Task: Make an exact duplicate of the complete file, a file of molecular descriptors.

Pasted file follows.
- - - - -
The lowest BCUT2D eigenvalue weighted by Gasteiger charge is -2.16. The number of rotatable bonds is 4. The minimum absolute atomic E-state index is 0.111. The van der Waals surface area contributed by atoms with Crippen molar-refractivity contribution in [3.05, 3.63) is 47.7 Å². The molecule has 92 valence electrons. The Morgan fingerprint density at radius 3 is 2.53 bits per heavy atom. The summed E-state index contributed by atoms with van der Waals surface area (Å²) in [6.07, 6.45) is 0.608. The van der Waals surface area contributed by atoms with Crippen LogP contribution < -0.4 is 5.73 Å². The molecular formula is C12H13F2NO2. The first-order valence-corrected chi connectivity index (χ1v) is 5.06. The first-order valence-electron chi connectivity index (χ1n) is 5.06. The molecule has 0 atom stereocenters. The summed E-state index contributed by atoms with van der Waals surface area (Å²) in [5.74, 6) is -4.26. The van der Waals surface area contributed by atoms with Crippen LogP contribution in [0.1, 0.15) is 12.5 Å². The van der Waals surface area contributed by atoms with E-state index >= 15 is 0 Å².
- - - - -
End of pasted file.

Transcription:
The lowest BCUT2D eigenvalue weighted by Gasteiger charge is -2.16. The number of rotatable bonds is 4. The minimum absolute atomic E-state index is 0.111. The van der Waals surface area contributed by atoms with Crippen molar-refractivity contribution in [3.05, 3.63) is 47.7 Å². The molecule has 92 valence electrons. The Morgan fingerprint density at radius 3 is 2.53 bits per heavy atom. The summed E-state index contributed by atoms with van der Waals surface area (Å²) in [6.07, 6.45) is 0.608. The van der Waals surface area contributed by atoms with Crippen LogP contribution < -0.4 is 5.73 Å². The molecular formula is C12H13F2NO2. The first-order valence-corrected chi connectivity index (χ1v) is 5.06. The first-order valence-electron chi connectivity index (χ1n) is 5.06. The molecule has 0 atom stereocenters. The summed E-state index contributed by atoms with van der Waals surface area (Å²) in [5.74, 6) is -4.26. The van der Waals surface area contributed by atoms with Crippen LogP contribution in [0.1, 0.15) is 12.5 Å². The van der Waals surface area contributed by atoms with E-state index >= 15 is 0 Å².